Turning to energy cost. Energy cost were up about $1 millionin the quarter. This was primarily due to the expiration of the long-term steamcontract at our St. Paulmill.

Based on current market conditions, the average NYMEXclosing price for the December quarter will be about $0.50 higher than the$6.56 per mmbtu; NYMEX closing price in the December quarter of last year. Wedo not have any natural gas hedge positions on for the winter.

Rock-Tenn's cost of recycle fiber was $137 per ton in thequarter. This is up $36 per ton over the last year, and up $10 per ton from theJune quarter fiber cost of $127 per ton. As a result, our recycled fiber costswere $10 million higher than in the same quarter of last year.

Markets for recycled fiber continued to be higher than lastyear. The November index of OCC in Chicagois $110 per ton, as compared to the average index of $62 in the Decemberquarter of 2006.

[Paper] products were $1.9 million lower than last year.This continues to reflect the trend from previous quarters of our processimprovement programs regarding our transportation management.

The company bought back $2.1 million shares of Rock-Tennstock in the quarter, at an average price of $27.41 per share. We currentlyhave $38 million shares outstanding. This is approximately the same number aswe had outstanding one year ago. Our share repurchases have offset the newshares that we've issued from option exercises.

We generated $97 million of operating cash flow in thequarter. This allowed us to fund the share repurchases of $58.7 million,capital expenditures of $19.3 million, pay our dividend of $4 million and stillpay down $11 million in debt. Rock-Tenn's $97 million in operating cash flow inthe September quarter was $42 million more than in the same quarter of last year.Much of this improvement was from improved working capital management,particularly in the receivables and payables categories.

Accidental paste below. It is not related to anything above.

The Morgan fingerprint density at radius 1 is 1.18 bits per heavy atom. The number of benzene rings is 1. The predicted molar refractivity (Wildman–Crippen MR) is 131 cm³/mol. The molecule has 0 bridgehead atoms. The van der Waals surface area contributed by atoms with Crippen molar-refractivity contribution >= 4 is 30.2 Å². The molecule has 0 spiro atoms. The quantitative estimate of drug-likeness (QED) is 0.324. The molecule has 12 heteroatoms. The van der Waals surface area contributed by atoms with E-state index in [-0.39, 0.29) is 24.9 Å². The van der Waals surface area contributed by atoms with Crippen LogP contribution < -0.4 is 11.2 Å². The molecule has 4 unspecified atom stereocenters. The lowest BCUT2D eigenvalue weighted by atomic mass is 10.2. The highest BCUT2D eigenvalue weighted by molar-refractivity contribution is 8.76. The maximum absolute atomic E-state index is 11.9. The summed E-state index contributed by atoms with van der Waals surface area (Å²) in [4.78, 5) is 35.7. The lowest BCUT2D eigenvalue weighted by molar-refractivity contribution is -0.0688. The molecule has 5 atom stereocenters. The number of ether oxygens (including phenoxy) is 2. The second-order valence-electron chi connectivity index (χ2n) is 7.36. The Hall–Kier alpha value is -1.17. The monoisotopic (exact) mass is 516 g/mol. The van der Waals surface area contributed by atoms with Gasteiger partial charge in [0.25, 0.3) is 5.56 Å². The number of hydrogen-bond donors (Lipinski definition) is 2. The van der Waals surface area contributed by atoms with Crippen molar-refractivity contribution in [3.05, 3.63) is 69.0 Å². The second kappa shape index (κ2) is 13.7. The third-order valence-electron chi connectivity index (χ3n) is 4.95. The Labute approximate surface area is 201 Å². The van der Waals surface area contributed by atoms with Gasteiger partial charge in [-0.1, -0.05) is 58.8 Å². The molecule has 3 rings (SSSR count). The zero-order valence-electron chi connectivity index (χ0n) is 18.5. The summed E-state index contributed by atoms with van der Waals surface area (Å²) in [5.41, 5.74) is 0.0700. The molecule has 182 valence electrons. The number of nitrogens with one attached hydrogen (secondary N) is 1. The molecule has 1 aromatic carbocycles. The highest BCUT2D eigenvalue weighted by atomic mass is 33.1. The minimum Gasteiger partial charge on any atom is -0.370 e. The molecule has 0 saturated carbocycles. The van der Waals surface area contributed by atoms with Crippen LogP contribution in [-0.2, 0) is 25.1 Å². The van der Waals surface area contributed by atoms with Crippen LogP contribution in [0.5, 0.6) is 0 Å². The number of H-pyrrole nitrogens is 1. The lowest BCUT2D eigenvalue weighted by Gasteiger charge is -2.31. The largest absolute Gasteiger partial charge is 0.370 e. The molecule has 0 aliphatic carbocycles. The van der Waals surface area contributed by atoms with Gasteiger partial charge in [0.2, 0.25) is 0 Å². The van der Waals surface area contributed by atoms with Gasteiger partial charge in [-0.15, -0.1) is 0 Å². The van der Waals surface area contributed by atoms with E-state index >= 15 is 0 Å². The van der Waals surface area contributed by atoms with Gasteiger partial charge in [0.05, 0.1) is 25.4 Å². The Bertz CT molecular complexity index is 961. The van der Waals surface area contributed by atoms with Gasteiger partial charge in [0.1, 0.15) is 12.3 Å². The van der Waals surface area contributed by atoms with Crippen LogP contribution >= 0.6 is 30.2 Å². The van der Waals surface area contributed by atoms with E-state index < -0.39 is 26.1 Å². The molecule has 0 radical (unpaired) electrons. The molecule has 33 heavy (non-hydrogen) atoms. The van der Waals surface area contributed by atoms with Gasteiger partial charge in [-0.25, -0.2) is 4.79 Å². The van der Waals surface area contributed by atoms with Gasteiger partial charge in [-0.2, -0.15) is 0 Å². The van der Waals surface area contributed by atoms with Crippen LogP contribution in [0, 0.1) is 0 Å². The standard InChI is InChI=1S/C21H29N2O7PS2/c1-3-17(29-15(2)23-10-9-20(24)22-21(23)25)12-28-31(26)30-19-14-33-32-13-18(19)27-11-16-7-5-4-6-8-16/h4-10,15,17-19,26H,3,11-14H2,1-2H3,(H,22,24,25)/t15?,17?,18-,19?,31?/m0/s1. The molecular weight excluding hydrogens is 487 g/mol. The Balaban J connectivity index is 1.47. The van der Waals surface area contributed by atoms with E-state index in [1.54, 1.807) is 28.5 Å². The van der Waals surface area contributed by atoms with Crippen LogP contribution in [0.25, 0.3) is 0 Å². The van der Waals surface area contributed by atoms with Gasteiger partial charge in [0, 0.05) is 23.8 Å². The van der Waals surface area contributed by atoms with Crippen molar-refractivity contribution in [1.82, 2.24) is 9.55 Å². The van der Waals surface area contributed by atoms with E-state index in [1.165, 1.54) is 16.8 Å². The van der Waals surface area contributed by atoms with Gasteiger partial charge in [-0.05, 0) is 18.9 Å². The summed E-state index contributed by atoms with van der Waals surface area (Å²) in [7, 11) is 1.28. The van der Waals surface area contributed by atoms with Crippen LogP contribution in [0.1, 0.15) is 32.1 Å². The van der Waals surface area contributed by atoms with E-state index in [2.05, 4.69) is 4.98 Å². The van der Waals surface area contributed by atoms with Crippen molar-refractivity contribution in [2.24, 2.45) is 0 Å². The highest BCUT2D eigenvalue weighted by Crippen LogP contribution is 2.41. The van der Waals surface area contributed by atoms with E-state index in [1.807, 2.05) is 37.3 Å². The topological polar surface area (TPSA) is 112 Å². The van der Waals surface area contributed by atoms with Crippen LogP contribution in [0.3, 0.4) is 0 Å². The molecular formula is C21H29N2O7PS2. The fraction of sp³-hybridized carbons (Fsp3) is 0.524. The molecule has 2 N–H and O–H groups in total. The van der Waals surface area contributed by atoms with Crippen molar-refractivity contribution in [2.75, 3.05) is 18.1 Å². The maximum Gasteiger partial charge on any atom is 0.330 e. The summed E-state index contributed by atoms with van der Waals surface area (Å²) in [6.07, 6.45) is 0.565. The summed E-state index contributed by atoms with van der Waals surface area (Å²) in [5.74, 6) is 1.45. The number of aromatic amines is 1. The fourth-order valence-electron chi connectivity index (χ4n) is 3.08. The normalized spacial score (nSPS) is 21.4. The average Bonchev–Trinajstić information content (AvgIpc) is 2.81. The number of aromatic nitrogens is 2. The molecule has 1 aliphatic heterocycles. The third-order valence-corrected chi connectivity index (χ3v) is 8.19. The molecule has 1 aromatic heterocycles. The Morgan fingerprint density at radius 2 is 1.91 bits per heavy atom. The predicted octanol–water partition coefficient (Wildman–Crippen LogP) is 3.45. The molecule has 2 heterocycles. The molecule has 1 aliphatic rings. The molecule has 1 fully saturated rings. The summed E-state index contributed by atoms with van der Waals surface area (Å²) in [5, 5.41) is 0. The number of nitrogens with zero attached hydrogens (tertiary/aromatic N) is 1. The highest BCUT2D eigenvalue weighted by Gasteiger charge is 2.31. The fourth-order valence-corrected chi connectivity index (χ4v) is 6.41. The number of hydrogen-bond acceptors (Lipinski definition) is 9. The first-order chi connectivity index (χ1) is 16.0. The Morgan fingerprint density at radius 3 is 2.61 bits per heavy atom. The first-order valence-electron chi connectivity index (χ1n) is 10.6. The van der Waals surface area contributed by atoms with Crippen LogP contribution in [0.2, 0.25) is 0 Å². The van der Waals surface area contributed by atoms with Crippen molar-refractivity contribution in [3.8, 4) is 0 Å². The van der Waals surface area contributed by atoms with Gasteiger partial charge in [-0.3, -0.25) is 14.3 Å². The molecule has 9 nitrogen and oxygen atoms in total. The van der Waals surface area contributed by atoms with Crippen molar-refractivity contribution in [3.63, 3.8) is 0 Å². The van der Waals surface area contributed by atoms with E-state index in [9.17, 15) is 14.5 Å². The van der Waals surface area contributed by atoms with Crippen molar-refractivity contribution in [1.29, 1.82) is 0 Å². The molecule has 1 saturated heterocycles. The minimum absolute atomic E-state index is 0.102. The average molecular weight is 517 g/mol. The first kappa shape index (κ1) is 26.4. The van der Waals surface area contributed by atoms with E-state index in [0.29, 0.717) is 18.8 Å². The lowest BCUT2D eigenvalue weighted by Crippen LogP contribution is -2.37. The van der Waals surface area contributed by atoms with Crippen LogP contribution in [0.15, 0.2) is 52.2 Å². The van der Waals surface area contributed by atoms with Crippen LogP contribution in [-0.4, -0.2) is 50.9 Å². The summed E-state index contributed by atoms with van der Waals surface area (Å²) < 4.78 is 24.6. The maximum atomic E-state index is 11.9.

The Company's credit agreement debt-to-EBITDA ratio was 2.55times as of September 30, 2007. When we filed our 10-K for this fiscal year, wewill have achieved a credit agreement debt-to-EBITDA ratio below 3 points fortwo consecutive quarters. We will have a right to cause the release of the lienon our Senior Credit Facility.

Our capital expenditures for the quarter were $19.3 million.Our capital expenditure for the year was $78 million, which is well below ourannual depreciation and amortization of $104 million. For the fiscal year 2008,we expect capital expenditures to be in the range of $75 million.

Rock-Tenn's financial results for the year reflect recordresults for our business. Rock-Tenn's credit agreement-to-EBITDA is $286.5million, which is 12.4% of sales. Our segment income was $211 million, our netincome was $82 million, and our EPS $2.07 or $2.17 on an unadjusted basis.

We will now turn to our operating results and outlook, andJim will cover that. Jim?

James Rubright

Thank you, Steve. Our business has really performed well inthe fourth quarter. $0.57 in adjusted earnings is at the high end of what we expectedto achieve given the high fiber prices that we saw at the outset of the quarterand that is expected to continue through the quarter.